As they wheeled Dillon down to the lobby of the hospital while I walked to retrieve the car, I stopped suddenly. There at the door was a mother cradling her tiny newborn baby. Memories flooded my heart of that same moment I had 18 years ago. My heart suddenly filled with gratitude and I smiled while tears rolled down my face. I had to say goodbye to one son, but this one was coming home.
Every year, since 2009, my three children get their hearts checked thoroughly with an EKG, Stress Test, Holter Monitor, and an Echo Cardiogram. Obviously, we do not want a recurrence of SCA in our family so we are taking every precaution available to us. With a sigh and push back from the kids, we drive an hour away with the combination of tests taking up a good part of their day.
One spring morning in 2012 with the testing in progress, the doctors detected an arrhythmia in Shannon’s Stress Test. We were of course taken by surprise, as she was now a rising senior and soon to be a starter on the girls Robinson basketball team. She had played basketball since 4th grade, and had a great bond with all her Robinson teammates. Senior year was going to be her year!
The doctors suggested that she could have CRVD (chronic rheumatic valve disease) and that we should have an ablation surgery done at Children’s Medical Center. In the meantime, they suggested putting her on a beta-blocker to slow down her heart rate.
Cardiac ablation is a procedure that is used to scar small areas in your heart that may be involved in your heart rhythm problems. This can prevent the abnormal electrical signals or rhythms from moving through the heart. During the procedure, small wires called electrodes are placed inside your heart to measure your heart’s electrical activity. When the source of the problem is found, the tissue causing the problem is destroyed.
Thankfully, the six-hour surgery went well, and CRVD was not detected. She was advised by her doctors not to continue playing basketball, as the source of the problem was still unknown.
In this type of situation it was easy to get frustrated but our family has learned to rise to the occasion. God always seems to work his magic and when one door closes, the other one opens. Shannon became my new running and spinning partner, exercises she never thought she would like. She took this setback and for the duration of the summer, replaced her basketball practices with swim, spin classes, yoga, running and weight training. Now Shannon plans to become a spin instructor and has since run her 3rd annual ½ marathon.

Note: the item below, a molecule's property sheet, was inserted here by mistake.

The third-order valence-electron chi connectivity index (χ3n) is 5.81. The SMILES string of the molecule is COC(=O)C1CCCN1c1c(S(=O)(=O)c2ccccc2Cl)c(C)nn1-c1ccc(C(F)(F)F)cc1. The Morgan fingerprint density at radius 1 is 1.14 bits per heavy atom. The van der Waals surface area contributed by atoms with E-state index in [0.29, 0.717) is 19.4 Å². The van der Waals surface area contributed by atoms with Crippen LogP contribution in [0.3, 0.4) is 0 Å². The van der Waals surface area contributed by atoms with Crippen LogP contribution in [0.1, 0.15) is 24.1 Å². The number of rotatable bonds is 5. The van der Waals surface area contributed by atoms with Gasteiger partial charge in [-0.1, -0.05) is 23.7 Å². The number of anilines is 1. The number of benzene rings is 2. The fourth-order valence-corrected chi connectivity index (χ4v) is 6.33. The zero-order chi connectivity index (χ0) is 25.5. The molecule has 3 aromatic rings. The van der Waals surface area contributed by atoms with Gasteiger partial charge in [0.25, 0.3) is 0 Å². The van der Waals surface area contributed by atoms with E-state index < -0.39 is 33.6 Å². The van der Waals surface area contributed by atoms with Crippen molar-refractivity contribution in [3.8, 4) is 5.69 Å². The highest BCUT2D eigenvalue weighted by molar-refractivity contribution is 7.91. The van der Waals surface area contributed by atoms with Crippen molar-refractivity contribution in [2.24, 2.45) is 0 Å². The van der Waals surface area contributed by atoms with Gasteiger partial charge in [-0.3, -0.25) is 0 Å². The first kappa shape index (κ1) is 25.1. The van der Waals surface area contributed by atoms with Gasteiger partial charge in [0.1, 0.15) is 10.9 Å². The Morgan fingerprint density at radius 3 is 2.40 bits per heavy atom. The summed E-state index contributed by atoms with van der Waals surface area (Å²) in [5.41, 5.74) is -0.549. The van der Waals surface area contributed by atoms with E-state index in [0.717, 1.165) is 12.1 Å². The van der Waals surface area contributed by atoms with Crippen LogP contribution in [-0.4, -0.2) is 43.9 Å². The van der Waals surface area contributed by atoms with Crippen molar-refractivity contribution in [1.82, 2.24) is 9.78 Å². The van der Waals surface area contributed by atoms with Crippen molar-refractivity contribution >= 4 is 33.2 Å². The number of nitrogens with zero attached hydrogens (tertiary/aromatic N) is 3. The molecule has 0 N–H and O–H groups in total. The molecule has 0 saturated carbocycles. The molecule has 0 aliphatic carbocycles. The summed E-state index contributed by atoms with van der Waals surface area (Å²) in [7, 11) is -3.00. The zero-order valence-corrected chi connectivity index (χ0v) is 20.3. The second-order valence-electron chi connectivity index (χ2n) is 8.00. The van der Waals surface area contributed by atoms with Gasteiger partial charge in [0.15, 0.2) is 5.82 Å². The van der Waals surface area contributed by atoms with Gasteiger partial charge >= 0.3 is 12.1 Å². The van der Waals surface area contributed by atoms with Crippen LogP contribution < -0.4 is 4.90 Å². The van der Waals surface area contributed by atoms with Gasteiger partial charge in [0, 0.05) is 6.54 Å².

We continue to keep Shannon’s heart monitored as she continues to enjoy life to its fullest. Another subtle blessing from above!
Peggy appeared at McLean High School like an angel out of nowhere. Arriving with her son and all the other parents with kids in tow, she was eager to receive a “normal” EKG reading for her teenager, from an on-site cardiologist who would read his results. “That is PEGGY FOX”, beamed Melissa Banks, Director of Operations for the foundation. “She is with Channel 9 news!” We all commented that she was even prettier in person than on TV.
After the screening she came up to my husband and me, impressed with the organization and flow of the event. She was amazed at the amount of teens willing to show up on such a beautiful spring day in May, and asked if she could bring her camera back to film our screening. We of course agreed, excited at the opportunity to spread awareness about Sudden Cardiac Arrest (SCA).
Like a whirlwind, Peggy left the school, stopped by the annual McLean Day at Lewinsville Park with her family, and was back 2 hours later. With her TV camera in hand, she summarized our event with her grace and style. She then agreed to emcee our annual “Every Heart Counts” fundraising gala with even more grace and style. Peggy advocated on our behalf, believed in our cause and asked for nothing in return. She was our gift.
Peggy Fox appeared like an angel out of nowhere.
Thank you all for attending our 3rd annual Every Heart Counts Gala to support our cause. Thank you also for those of you who signed up and could not attend the rescheduled event. Despite the “white-out” cancellation, we had over 300 registrants! Everyone rallied to show their support and for that we are so very grateful.
Although we’re still celebrating such great success from last weekend, there is still a lot to get excited about in the coming months! The money we raised will help us continue in our efforts to screen our teens this spring. If you are interested in volunteering your time or signing your child up for an EKG screening, please go to our website at www.ryanlopynski.org next week.
As for the future of the Gala, we’ve decided next year to toss our heels to the side and lace up our running shoes! As done in previous years with the Run for Ryan at Virginia Tech, we plan to keep our hearts healthy with a local run in 2016.
Mark your calendar for next year’s Every Heart Counts Run at Fairfax Corner on July 18, 2016 (Ryan’s 26th birthday). It will prove to be a heart-healthy run for the whole family!
Many HEARTFELT thanks to you all, and as always… don’t forget to SCREEN YOUR TEEN!
The Ryan Lopynski Big Heart Foundation